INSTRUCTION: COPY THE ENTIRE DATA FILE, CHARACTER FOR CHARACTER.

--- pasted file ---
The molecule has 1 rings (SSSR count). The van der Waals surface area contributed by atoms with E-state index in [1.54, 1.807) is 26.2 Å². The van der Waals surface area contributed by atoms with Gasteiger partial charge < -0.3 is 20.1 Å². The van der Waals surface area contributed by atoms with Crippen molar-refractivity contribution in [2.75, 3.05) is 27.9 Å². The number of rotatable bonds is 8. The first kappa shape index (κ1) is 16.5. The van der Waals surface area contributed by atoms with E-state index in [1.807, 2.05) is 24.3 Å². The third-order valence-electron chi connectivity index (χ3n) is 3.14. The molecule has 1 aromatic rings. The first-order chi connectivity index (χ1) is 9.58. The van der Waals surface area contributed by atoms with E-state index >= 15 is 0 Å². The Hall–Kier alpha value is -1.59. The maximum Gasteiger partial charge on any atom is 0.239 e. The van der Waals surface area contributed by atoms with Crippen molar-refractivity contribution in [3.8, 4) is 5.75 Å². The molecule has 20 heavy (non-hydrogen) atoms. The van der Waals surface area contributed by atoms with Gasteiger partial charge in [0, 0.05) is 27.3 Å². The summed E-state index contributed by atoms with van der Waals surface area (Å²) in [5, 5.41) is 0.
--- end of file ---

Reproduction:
The molecule has 1 rings (SSSR count). The van der Waals surface area contributed by atoms with E-state index in [1.54, 1.807) is 26.2 Å². The van der Waals surface area contributed by atoms with Gasteiger partial charge < -0.3 is 20.1 Å². The van der Waals surface area contributed by atoms with Crippen molar-refractivity contribution in [2.75, 3.05) is 27.9 Å². The number of rotatable bonds is 8. The first kappa shape index (κ1) is 16.5. The van der Waals surface area contributed by atoms with E-state index in [1.807, 2.05) is 24.3 Å². The third-order valence-electron chi connectivity index (χ3n) is 3.14. The molecule has 1 aromatic rings. The first-order chi connectivity index (χ1) is 9.58. The van der Waals surface area contributed by atoms with E-state index >= 15 is 0 Å². The Hall–Kier alpha value is -1.59. The maximum Gasteiger partial charge on any atom is 0.239 e. The van der Waals surface area contributed by atoms with Crippen molar-refractivity contribution in [3.8, 4) is 5.75 Å². The molecule has 20 heavy (non-hydrogen) atoms. The van der Waals surface area contributed by atoms with Gasteiger partial charge in [0, 0.05) is 27.3 Å². The summed E-state index contributed by atoms with van der Waals surface area (Å²) in [5, 5.41) is 0.